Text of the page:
Wednesday, August 15, 2007

Downward dog days in NYC


A downward dog with a building up your butt? That's Yoga at Bryant's Park.

When I travel I try to pretend I've been in the place I'm visiting for years. That is, rather than rush about seeing sights, I try to do normal things that I or anyone else would do at home. Like eat, sleep, work, buy groceries. I might take in a museum or show or two, but I don't run around with this great long list and a Fodor's duct-taped to my chest. In fact, I don't run around at all. I've been known to spend days indoors in the heart of a NYC summer, the MOMA, Met, Cooper Hewitt, and Century 21 clothing store beckoning, glued to my laptop.

What's the fun in that, I hear you ask?

In this way, I don't get so much of that 'gotta tear myself away' angst and 'get back to real life' letdown when my stay comes to an end. This *is* real life. Or as a friend put it, 'This is not a holiday, this is my life.'

So my attending a free yoga class in the middle of NYC is part of that. I saw 'The Yoga Project' advertised in a TimeOut NY mag gifted to me by Chicago Folding Bike overlord, Bob Matter - who works for the mag.

The class was surprisingly good, packing in some decent postures with good intensity for a public class. It was sponsored by gear outfitter Lululemon Athletica, who even supplied the mats. The photo above was taken surreptitiously between my legs while executing a kind of downward dog. Minding your chakras, while surrounded by glassy edifices, the sound of peak hour traffic ringing on all four sides of the park, soft grass underfoot ... a surreal cocktail that can only be NYC.



ANOTHER random act of localdom was my impulse purchase of a full-sized guitar.

In my last post I talked about succumbing to the spell of the Mandolin Bros guitar shop. Well, I returned with my tail between my legs (or rather the guitar, balanced all the way between my knees on the Staten Island Ferry and #48 bus) to do some serious re-plinkety plunking and find a guitar that I really liked. The Guild was a fine guitar, and my experience of it was not at all soured by a friend's comment that a "Guild made in China was like a Lithuanian R&B band." Just because he owns a 1960's Gibson worth more than me ...

And as ZZTop would say, you need to spank the plank every day to get it to sound sexy - Greg Macainsh

Again, the ever patient Dennis was there, and sat through a further 3 hours of my trying out a slew of even less expensive guitars. I don't know how on earth this man ever got divorced, he has the patience of a monk, especially when I made him run downstairs and lower the action on two guitars and ended up buying neither.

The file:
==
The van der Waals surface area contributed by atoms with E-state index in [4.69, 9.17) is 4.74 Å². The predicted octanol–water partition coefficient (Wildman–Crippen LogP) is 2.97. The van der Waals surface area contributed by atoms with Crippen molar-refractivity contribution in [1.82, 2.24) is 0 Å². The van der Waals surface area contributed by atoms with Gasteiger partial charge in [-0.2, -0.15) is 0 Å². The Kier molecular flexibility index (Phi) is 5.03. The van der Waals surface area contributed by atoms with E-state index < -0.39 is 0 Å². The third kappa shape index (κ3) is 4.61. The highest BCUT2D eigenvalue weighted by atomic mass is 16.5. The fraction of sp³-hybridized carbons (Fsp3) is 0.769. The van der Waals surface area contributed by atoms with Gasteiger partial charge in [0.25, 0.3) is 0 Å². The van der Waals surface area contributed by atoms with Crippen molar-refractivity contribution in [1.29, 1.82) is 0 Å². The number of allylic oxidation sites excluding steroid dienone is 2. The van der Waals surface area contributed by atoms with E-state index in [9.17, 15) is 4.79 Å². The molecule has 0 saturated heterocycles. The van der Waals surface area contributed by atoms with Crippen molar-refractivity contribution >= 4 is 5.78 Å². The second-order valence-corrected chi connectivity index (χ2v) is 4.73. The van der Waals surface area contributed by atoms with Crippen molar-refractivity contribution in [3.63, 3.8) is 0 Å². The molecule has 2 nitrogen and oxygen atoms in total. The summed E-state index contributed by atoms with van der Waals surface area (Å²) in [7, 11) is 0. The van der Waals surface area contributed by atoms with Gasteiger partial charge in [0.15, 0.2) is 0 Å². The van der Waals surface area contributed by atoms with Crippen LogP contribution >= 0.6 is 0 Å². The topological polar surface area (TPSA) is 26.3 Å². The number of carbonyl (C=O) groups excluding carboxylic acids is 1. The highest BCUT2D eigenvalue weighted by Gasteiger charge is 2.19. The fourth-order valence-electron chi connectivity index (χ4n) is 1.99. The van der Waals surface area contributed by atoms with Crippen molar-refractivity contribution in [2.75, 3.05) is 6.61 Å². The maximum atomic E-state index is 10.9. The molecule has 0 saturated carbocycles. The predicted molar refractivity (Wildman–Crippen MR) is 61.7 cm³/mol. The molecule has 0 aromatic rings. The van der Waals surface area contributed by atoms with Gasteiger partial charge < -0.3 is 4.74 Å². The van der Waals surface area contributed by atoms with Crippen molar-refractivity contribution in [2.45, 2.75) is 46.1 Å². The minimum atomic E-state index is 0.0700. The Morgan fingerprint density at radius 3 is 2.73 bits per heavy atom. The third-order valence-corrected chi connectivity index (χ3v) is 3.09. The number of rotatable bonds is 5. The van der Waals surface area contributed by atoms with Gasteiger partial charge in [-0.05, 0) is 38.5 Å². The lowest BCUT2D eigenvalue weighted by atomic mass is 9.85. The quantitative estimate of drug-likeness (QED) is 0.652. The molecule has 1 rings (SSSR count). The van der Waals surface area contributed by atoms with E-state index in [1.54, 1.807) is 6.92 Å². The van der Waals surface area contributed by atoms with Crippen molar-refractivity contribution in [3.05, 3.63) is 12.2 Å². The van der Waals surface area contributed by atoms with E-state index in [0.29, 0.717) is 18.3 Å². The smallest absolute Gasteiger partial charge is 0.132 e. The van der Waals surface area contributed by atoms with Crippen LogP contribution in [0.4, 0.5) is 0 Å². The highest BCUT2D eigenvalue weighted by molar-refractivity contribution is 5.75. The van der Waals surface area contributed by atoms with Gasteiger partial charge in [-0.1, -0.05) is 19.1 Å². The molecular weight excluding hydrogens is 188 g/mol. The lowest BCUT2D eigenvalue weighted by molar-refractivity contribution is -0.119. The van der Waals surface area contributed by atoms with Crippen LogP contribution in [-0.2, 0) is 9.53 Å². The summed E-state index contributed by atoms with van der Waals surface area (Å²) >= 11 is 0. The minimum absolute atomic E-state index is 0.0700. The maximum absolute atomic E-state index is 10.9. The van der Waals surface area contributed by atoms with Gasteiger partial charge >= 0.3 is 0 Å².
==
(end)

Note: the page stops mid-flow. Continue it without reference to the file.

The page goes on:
I re-plunked through everything, from a great sounding Big Baby Taylor (a curious oxymoron) for just $398 including a gig bag, to that sub $3000 Eric Clapton, and a strange, Oreo-colored Martin 00-15 guitar that was a re-issue of a wartime 'budget' model. This guitar had me hooked for its wonderful story, an instrument made of all pedestrian mahogany to produce an affordable guitar for impoverished times. But at the premium peacetime price of $900, and with a sweet, but more subdued tone due to lack of a spruce top, I soon lost interest. On the brink of tearing his hair out, but not showing it, Dennis suddenly got a brainstorm, went and rummaged in an upstairs attic and pulled out a Martin 000X1.

Just look at the specs, in part ...

ENDPIECE: none
ENDPIECE INLAY: none
BINDING: none
TOP INLAY STYLE: none
SIDE INLAY: none
BACK INLAY: none
FINGERBOARD POSITION INLAYS: none
FINGERBOARD BINDING: none
FINISH BACK & SIDES: none

Just my kind of no-frills guitar! And for $500, it sounded pretty durn nice. The guitar is largely made out of a kind of Pergo flooring material, albeit with a solid spruce top where soundwise, it counts most. So it's basically bomb-proof, perhaps for smashing television sets in hotel rooms ...

This is the guitar for me, a travelin' gal. The Clapton would have given me heart attacks every time it was out of sight. The Big Baby Taylor was a bit big and boxy, and a bit too bright in the bass. The Martin has a decent, mellow tone, bearing in mind you're playing a piece of Pergo flooring.

I schlepped it back in the same gig bag, which I had to now pay for as this simple, modern-day guitar came in a simple corrugated cardboard box. I like the fact that with fancy woods getting scarce, Martin has looked into making a sustainable option. It also has some good reviews.

Not only do I have a guitar on the east coast, even if temporarily (I have a guitar in Eugene on the West Coast and also two in Sydney, Australia) I can use it as an emergency dancefloor ...

Thanks Dennis and Stan from Mandolin Bros, for letting me 'downgrade' my purchase so I could have something I'm, happy with. You can catch Dennis and his band playing in Manhatten at www.stoutmusic.org

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